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Whole foods


Benefits and Properties

Whole food, in most cases, is nutritionally better, as it has a higher content of:

The caloric intake, contrary to what is commonly believed, is not significantly lower than that of refined flours (the difference is just a few percentage points, approximately 2-6%), since it is linked to the amount of starch, a polysaccharide present in similar quantities in two products.

Furthermore, the bioavailability of the minerals contained in whole foods is reduced, as they are chelatable by the phytic acid present in the fibre.

Despite this, dietary fibre, although not a nutrient, has nutritional and metabolic effects which make it a very important component of our diet:

1. Increased satiety;
2. Improved intestinal function;
3. Prevention of colorectal diseases;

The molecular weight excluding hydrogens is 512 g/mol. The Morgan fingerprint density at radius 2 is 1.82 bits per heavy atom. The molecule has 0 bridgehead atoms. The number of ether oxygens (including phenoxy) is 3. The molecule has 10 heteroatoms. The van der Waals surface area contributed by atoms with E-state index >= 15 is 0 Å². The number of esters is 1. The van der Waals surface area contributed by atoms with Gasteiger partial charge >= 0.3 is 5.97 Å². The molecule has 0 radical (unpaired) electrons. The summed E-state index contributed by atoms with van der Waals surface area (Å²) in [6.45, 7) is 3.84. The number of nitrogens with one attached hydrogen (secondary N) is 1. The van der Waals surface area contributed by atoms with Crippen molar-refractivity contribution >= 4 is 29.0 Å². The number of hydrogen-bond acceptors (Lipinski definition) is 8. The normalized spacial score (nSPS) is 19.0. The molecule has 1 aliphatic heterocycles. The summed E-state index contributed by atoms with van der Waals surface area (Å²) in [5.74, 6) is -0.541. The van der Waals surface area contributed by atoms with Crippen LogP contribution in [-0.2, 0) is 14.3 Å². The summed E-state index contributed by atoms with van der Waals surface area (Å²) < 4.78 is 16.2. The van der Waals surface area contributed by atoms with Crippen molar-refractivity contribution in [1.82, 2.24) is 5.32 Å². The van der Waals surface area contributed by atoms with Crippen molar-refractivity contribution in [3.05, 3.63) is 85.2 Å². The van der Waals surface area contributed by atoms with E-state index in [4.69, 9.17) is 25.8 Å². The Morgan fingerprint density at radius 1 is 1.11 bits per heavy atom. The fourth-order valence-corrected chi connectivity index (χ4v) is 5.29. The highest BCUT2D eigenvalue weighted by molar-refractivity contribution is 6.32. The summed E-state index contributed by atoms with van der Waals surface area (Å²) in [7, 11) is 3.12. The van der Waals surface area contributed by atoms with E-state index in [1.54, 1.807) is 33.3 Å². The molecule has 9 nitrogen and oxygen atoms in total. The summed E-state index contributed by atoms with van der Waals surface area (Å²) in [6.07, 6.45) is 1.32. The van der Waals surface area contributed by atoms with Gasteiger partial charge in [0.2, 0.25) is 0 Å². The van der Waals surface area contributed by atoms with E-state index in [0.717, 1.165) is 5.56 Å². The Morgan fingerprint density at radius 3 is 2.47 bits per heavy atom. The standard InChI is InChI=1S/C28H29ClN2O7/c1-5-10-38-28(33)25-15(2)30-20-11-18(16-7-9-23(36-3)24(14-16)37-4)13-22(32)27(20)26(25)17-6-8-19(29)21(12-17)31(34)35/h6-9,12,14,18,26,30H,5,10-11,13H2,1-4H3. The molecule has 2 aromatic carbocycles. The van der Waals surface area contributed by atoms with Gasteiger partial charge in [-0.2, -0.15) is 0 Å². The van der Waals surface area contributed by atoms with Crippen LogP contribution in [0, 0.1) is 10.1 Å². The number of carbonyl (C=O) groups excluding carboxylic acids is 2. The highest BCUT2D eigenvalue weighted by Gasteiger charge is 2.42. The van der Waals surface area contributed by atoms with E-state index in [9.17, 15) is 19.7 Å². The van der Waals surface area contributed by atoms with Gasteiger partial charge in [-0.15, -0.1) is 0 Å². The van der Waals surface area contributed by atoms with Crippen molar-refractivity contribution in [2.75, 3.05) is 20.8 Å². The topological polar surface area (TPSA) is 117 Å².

4. Reduction of cardiovascular risk in relation to the positive effects on carbohydrate and lipid metabolism.

In adults, an average daily consumption of fiber of around 30g/day is recommended, through foods that are naturally rich in it. However, it should be noted that the use of whole foods without controlling the caloric intake of the diet is not sufficient to reduce body weight; furthermore, excessive consumption of fiber can lead to mineral deficiencies, especially in those subjects who follow a low-calorie diet.

See also:

See other recipes based on wholemeal flour

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